lists and summarizes California privacy laws.
Penal Code § 502(c)(2) makes it a criminal offense for anyone who
(2) Knowingly accesses and without permission takes, copies, or
makes use of any
data from a computer, computer system, or computer
network, or takes or copies any supporting documentation, whether
existing or residing internal or external to a computer, computer
system, or computer network.
It can be argued that this would also violate Penal Code § 631, seehttp://leginfo.ca.gov/cgi-bin/displaycode?section=pen&group=00001-01000&file=630-638
but § 502 is more specific to computers.
If the person copied an email that had your image or voice, that would be a probable violation of Civil Code
(b) A person is liable for constructive invasion of privacy when
the defendant attempts to capture, in a manner that is offensive to a
reasonable person, any type of visual image, sound recording, or
other physical impression of the plaintiff engaging in a personal or
familial activity under circumstances in which the plaintiff had a
reasonable expectation of privacy, through the use of a visual or
auditory enhancing device, regardless of whether there is a physical
trespass, if this image, sound recording, or other physical
impression could not have been achieved without a trespass unless the
visual or auditory enhancing device was used.
My opinion is that hacking your emails violated Penal Code § 502 and constituted an invasion of privacy, even in the absence of any statute. People have an expectation of privacy in their emails.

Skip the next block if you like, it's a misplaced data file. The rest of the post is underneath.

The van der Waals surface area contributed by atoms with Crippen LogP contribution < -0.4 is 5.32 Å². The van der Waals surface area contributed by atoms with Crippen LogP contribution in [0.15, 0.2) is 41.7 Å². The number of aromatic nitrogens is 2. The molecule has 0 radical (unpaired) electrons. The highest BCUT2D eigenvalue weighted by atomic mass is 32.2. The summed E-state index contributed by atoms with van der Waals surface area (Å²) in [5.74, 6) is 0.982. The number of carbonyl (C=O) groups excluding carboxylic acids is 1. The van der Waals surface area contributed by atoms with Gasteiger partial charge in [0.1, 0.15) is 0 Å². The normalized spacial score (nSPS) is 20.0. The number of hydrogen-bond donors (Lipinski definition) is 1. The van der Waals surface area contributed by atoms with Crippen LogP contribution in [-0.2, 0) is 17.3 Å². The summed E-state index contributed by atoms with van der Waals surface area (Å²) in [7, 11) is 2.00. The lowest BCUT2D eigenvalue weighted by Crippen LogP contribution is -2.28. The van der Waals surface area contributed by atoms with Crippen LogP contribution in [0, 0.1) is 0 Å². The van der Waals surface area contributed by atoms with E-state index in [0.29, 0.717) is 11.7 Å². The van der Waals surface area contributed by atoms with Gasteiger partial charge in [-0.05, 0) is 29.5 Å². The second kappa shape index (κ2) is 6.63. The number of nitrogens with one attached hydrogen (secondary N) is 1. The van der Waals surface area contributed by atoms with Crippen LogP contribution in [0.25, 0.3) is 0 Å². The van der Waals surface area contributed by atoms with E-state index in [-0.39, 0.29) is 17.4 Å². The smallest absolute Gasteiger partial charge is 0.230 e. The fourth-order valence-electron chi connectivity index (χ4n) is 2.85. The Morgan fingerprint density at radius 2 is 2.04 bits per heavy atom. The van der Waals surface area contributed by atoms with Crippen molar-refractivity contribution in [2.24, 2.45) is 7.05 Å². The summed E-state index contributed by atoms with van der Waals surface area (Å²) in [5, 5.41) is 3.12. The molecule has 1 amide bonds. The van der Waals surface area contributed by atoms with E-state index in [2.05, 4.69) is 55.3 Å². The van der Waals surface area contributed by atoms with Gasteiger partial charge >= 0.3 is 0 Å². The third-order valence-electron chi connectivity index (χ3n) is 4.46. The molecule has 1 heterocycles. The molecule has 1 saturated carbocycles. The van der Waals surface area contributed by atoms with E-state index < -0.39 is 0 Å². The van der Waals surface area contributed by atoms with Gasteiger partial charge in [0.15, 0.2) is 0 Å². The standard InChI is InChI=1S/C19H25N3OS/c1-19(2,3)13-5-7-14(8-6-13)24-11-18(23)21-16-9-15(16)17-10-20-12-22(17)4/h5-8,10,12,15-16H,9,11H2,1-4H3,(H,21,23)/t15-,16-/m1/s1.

A federal court
has interpreted § 502 to prohibit harvesting your email address
, not to mention the contents of your emails, seeFacebook, Inc. v. ConnectU LLC
Case No. C 07-01389 RS (N.D. Cal., May 21, 2007).
Denying in part defendant’s motion to dismiss
, the Court held that Facebook had stated a valid claim under California Penal Code Section 502 by alleged that defendant knowingly accessed Facebook’s site and, in violation of the site’s prohibitions, copied user email addresses. One violates this section when he “knowingly accesses and without permission takes, copies, or makes use of any data from a computer, computer system or computer network, or takes or copies any supporting documentation, whether existing or residing internal or external to a computer, computer system, or computer network.” This claim was valid notwithstanding the fact that ConnectU obtained such access by using, with their permission, authorized passwords given Facebook users.
The Court also allowed Facebook to proceed with common law misappropriation claims arising out of such activities, holding the same were not preempted by the Copyright Act.
I hope this information is helpful.